I have always claimed – and not altogether jokingly – that you could build a house with Elmer’s glue and Duct Tape. Both items are readily available, relatively inexpensive and easy to tote around. I will set aside the Elmer’s for another time, though.
Today, I thought it would be fun to look at some of the practical uses of duct tape around the house, camping and of course, in a survival situation.
First a bit of history
This miracle stuff was created during World War II when the US military needed a flexible, durable, waterproof tape to use making repairs in the field. A strong tape was created by Permacell, a division of Johnson and Johnson for this purpose. As the story goes, the GIs called it “duck tape” because it was waterproof – like a duck’s back.
Enough of the boring details. Just how can you use this miracle tape?
34 Uses of Duct Tape for Survival and Emergencies
Repair a tent: You open your tent at the campsite and oops — a little tear. No problem as long as you’ve brought your duct tape along. Cover the hole with a patch; for double protection mirror the patch inside the tent. You’ll keep insects and weather where they belong.
Make a rope: Twist one or several lengths of duct tape into a cord or rope. Of course paracord would be a lot better and you do have some of that, right?)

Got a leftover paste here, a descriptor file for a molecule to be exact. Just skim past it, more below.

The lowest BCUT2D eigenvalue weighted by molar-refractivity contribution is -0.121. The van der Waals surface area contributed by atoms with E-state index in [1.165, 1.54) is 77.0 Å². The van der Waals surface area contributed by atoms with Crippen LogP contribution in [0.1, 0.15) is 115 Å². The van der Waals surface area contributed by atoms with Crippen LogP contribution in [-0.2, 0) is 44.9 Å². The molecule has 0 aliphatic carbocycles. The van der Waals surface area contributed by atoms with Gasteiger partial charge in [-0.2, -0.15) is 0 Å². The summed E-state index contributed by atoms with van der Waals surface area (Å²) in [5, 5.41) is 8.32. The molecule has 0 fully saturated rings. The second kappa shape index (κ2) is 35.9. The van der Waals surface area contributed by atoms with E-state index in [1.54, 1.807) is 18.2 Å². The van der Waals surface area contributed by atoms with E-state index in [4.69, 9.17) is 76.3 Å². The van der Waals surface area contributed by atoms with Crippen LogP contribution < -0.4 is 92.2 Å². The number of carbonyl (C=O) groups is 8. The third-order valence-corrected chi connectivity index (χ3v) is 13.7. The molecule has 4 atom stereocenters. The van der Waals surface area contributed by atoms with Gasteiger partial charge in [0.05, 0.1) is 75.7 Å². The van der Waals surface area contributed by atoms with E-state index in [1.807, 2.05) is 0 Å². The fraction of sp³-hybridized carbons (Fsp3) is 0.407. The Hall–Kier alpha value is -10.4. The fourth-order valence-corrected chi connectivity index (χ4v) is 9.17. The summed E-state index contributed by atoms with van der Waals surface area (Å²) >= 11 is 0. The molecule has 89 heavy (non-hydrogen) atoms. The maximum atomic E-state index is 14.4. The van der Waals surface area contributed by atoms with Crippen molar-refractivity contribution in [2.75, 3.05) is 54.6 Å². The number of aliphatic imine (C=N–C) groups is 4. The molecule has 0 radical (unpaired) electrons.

Make a clothesline: Twisting a long piece of Duct tape makes a great piece of rope to use as a clothesline.
Hold the feathers in your sleeping bag: If you have a hole in your down sleeping bag, you can patch the hole with duct tape. No more feathers flying out all over the place.
Reseal packages of food: Use duct tape to seal up partially opened packages of food. Fold over the top of the package and seal it tight with a piece of duct tape. Works for cans, too. Simply fashion a lid out of duct tape.
Hold your tent closed: A damaged zipper could leave your tent door flapping in the wind. Stick the door shut, and keep the bugs and critters out.
Splint a broken tent pole or fishing pole: Tape a stick to the broken area of your tent pole or fishing rod, and you might just get one last adventure out of it.
Catch pesky flies: Roll off a few foot-long strips of duct tape and hang them from a branch or your tent or cabin rafters. The DT serves as flypaper and when you depart, you can roll up the tape to toss it in the trash. No need to use nasty chemicals, either.
Repair your water bottle: Have a cracked water bottle or a pierced hydration bladder? A little strip of duct tape to the rescue. Be sure to dry the surface before you try to tape your patch in place since most forms of duct tape don’t stick to wet surfaces. You can also wrap plastic water bottles with duct tape to prevent cracking and leaking.